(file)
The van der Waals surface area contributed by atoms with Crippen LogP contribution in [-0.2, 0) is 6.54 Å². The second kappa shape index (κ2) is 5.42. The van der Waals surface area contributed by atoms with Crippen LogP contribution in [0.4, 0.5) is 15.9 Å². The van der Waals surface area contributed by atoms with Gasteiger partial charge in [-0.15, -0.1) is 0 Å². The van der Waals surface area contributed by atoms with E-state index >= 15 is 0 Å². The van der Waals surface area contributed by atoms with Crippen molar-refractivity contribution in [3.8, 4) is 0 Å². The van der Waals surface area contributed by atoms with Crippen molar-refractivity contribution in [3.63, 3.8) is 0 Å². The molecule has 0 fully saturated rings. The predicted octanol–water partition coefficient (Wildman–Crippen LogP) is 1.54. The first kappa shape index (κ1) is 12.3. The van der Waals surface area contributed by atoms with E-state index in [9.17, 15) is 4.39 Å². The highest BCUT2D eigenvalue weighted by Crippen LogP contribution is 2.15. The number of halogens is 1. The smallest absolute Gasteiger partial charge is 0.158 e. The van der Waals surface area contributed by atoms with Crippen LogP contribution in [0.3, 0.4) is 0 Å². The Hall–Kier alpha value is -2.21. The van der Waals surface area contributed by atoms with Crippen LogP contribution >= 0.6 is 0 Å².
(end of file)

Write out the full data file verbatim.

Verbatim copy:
The van der Waals surface area contributed by atoms with Crippen LogP contribution in [-0.2, 0) is 6.54 Å². The second kappa shape index (κ2) is 5.42. The van der Waals surface area contributed by atoms with Crippen LogP contribution in [0.4, 0.5) is 15.9 Å². The van der Waals surface area contributed by atoms with Gasteiger partial charge in [-0.15, -0.1) is 0 Å². The van der Waals surface area contributed by atoms with E-state index >= 15 is 0 Å². The van der Waals surface area contributed by atoms with Crippen molar-refractivity contribution in [3.8, 4) is 0 Å². The van der Waals surface area contributed by atoms with Crippen molar-refractivity contribution in [3.63, 3.8) is 0 Å². The molecule has 0 fully saturated rings. The predicted octanol–water partition coefficient (Wildman–Crippen LogP) is 1.54. The first kappa shape index (κ1) is 12.3. The van der Waals surface area contributed by atoms with E-state index in [9.17, 15) is 4.39 Å². The highest BCUT2D eigenvalue weighted by Crippen LogP contribution is 2.15. The number of halogens is 1. The smallest absolute Gasteiger partial charge is 0.158 e. The van der Waals surface area contributed by atoms with Crippen LogP contribution in [0.3, 0.4) is 0 Å². The Hall–Kier alpha value is -2.21. The van der Waals surface area contributed by atoms with Crippen LogP contribution >= 0.6 is 0 Å².